Her, The Movie, And A Flat Line In An ER Room

Do you remember Her, the movie? It’s not that old, actually, it premiered just 8 years ago and it even got an Oscar for the best screenplay. This sad Sci-Fi romantic love story features Joaquin Phoenix falling in love with an AI virtual assistant, called Samantha, which is played (voiced?) by Scarlett Johansson. Between you and me, I would fall in love with Scarlett Johansson’s voice anytime too, but that’s another story.

My point is that this movie was considered Sci-Fi just 8 years ago. Today, we’re living in that world. Or an even more Sci-Fi world, if we take into account this type of news: This AI Uses Your Brain Activity to Create Fake Faces It Knows You’ll Find Attractive. If you’re curious, click away for the details, but if you want just the TLDR, here it is:

By using GANs (Generational Adversarial Networks) trained with what subjects deemed attractive, this AI model was able to generate faces that 87% of the subjects found attractive.

Read that again: the AI model was able to generate faces that 87% of the subjects found attractive.

Behold! And wait no more: the woman (or the man) of your dreams is finally here. Well, not right now, right here, but somewhere close, in the bits of an AI model, ready to generate her or his face whenever you’re ready. Or when you have the required cash. Or whatever it will be needed from you in order to actually render one.

This is still a new tech, but knowing how GANs work (I already wrote about how GANs can be used to try breaking the Bitcoin cryptography) I believe we’re not very far from creating not only a face, but also a psychological profile for an ideal partner. And, as the biological 3D printing advances, we may soon build living beings according to our current standards of beauty and attractiveness. If you think it is too early for printing living beings, please remember that Her, the movie, was considered Sci-Fi just 8 years ago.

One one side, I think this is beautiful. It really is. We live times in which we are able to actually put a face on our ideal match, on the loves of our lives, how wonderful is that? Human creativity at its best.

On another side, though, I think this is extremely dangerous. It promotes a hedonistic approach to life and makes us weak in front of the things (or persons, or situations) we don’t like. Or that we don’t agree with.

And, as unpleasant as they are, these things, these persons or situations, are very necessary in our lives. Not only to prepare us, to help us build muscle (because we advance by pushing through resistance, not by running away from it), but also to serve as contrast.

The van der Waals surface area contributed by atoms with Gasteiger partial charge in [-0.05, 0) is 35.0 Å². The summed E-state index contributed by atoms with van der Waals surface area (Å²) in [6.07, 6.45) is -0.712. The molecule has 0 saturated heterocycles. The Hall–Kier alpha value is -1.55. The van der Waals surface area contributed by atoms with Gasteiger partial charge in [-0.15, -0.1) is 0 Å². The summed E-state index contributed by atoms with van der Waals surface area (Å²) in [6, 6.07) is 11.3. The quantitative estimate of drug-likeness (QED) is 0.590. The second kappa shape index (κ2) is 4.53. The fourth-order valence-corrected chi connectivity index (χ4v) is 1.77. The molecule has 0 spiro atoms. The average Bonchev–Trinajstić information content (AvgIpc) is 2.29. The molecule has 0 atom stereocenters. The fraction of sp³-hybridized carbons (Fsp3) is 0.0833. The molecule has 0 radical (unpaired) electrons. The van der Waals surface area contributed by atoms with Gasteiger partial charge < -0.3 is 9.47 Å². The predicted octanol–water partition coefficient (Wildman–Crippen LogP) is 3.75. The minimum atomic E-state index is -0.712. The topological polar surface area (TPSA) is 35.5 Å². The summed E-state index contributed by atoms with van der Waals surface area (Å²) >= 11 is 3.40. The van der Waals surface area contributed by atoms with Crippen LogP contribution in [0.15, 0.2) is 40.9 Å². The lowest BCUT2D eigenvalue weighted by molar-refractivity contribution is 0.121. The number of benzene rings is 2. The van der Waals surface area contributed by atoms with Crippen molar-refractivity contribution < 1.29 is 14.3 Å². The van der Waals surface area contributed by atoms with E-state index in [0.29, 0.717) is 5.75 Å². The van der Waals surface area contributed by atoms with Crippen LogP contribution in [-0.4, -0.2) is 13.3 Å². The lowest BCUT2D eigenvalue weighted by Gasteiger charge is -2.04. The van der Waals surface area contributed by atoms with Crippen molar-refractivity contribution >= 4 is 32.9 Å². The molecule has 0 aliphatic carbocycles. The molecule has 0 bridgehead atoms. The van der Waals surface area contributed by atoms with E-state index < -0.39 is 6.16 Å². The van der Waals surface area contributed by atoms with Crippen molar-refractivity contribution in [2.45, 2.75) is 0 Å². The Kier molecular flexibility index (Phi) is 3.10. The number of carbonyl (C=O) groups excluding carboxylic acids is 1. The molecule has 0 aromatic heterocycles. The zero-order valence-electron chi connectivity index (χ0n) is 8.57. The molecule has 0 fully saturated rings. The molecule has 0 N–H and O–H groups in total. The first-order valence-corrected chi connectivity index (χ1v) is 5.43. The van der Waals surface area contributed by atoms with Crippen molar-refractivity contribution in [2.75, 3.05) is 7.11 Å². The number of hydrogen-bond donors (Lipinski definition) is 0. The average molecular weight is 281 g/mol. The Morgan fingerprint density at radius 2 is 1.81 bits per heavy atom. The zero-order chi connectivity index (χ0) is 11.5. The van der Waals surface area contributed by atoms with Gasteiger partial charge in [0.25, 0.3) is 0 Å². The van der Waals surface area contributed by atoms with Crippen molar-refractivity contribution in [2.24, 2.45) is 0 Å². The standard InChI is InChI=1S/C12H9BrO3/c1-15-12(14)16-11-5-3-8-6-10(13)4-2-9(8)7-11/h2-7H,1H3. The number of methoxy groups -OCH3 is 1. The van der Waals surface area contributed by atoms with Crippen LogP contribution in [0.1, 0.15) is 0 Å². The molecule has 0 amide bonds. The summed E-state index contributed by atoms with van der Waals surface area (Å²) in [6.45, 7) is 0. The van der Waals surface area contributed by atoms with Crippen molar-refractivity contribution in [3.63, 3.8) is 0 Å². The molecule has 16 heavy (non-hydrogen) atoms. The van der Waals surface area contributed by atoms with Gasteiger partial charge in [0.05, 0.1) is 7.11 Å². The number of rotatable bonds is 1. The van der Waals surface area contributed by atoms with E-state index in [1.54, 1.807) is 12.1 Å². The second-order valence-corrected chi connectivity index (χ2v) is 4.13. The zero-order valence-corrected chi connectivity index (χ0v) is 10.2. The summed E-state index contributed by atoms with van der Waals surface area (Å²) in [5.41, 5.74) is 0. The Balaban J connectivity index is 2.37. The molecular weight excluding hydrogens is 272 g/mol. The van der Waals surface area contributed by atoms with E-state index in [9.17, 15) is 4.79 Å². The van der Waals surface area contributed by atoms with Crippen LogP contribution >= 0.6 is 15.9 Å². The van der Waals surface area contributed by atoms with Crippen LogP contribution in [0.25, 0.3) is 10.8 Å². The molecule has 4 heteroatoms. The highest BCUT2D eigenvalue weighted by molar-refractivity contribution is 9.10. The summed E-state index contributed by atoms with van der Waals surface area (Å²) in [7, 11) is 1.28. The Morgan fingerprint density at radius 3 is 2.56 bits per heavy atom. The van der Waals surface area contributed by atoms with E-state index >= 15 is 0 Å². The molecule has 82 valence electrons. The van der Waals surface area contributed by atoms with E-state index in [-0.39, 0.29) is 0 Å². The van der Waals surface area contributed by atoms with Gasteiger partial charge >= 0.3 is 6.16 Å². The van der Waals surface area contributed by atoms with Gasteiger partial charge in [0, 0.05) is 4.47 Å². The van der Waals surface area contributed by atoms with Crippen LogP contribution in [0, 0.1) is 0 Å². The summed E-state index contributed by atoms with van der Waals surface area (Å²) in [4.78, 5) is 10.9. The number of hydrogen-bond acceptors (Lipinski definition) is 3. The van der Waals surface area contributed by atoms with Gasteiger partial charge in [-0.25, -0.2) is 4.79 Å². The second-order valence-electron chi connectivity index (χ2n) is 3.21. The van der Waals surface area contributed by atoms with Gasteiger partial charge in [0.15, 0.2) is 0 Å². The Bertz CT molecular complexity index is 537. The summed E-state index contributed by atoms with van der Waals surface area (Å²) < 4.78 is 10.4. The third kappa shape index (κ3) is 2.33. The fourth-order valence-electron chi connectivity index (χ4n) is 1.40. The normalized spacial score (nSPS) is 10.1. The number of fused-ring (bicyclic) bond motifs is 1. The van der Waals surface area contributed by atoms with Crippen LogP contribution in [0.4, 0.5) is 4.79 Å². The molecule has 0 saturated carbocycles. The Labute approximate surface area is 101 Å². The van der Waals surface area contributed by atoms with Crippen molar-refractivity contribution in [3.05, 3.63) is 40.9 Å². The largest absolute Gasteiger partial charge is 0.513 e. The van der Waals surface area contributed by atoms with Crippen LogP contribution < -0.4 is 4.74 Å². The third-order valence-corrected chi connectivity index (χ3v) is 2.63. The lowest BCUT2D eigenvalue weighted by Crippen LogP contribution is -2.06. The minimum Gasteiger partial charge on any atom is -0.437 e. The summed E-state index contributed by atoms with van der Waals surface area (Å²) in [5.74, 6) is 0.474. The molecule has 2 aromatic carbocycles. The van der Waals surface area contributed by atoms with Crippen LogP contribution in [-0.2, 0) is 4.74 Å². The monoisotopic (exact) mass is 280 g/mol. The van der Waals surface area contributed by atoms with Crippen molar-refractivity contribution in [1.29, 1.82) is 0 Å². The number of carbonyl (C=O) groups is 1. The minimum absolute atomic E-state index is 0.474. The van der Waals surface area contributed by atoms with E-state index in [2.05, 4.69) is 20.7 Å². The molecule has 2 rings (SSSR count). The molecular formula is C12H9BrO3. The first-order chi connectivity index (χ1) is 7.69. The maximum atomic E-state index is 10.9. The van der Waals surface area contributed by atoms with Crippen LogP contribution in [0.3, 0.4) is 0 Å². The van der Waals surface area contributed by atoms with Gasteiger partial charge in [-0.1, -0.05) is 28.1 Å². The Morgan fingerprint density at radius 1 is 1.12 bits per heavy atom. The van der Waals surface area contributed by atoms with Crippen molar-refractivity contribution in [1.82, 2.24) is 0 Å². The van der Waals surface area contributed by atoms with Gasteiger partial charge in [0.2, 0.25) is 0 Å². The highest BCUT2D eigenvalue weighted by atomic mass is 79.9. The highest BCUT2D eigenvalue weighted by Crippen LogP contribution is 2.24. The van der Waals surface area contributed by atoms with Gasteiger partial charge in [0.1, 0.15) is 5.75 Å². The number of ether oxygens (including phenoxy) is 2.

This is very subtle, but very important.

We can judge something as being beautiful only in contrast with something that we consider ugly. And in order to be able to make this judgement, we need to have some “ugly” references in our systems. If we keep seeing only “beautiful” things, slowly, the “ugly” references will fade away. We will have only “beautiful” things in our lives.

But when this happens, and we will have only beautiful people in our reference system, how do we know if they really are beautiful? If we can’t compare them with anything “ugly”, then how can we tell the difference? Not only will they lose their identity, because they will fit pre-conceived models of harmony, but the mere concepts of “beauty” and “ugliness” will fade away, and everything will be flat.

There’s another thing that is flat, and we don’t like it, and that’s the image of a heart rate in an ER room. Flat equals death.

Being able to experience “beautiful” things, or “beautiful” people, or “beautiful” situations, stems from the very ability to recognize, and accept, “ugliness”.

Alternatively, we can try to experience things just as they are, without hunting for an eternal, uninterrupted stream of beauty, or running away from the unpleasantness of ugliness. It might be a bumpy road, at times, but it certainly won’t be flat.

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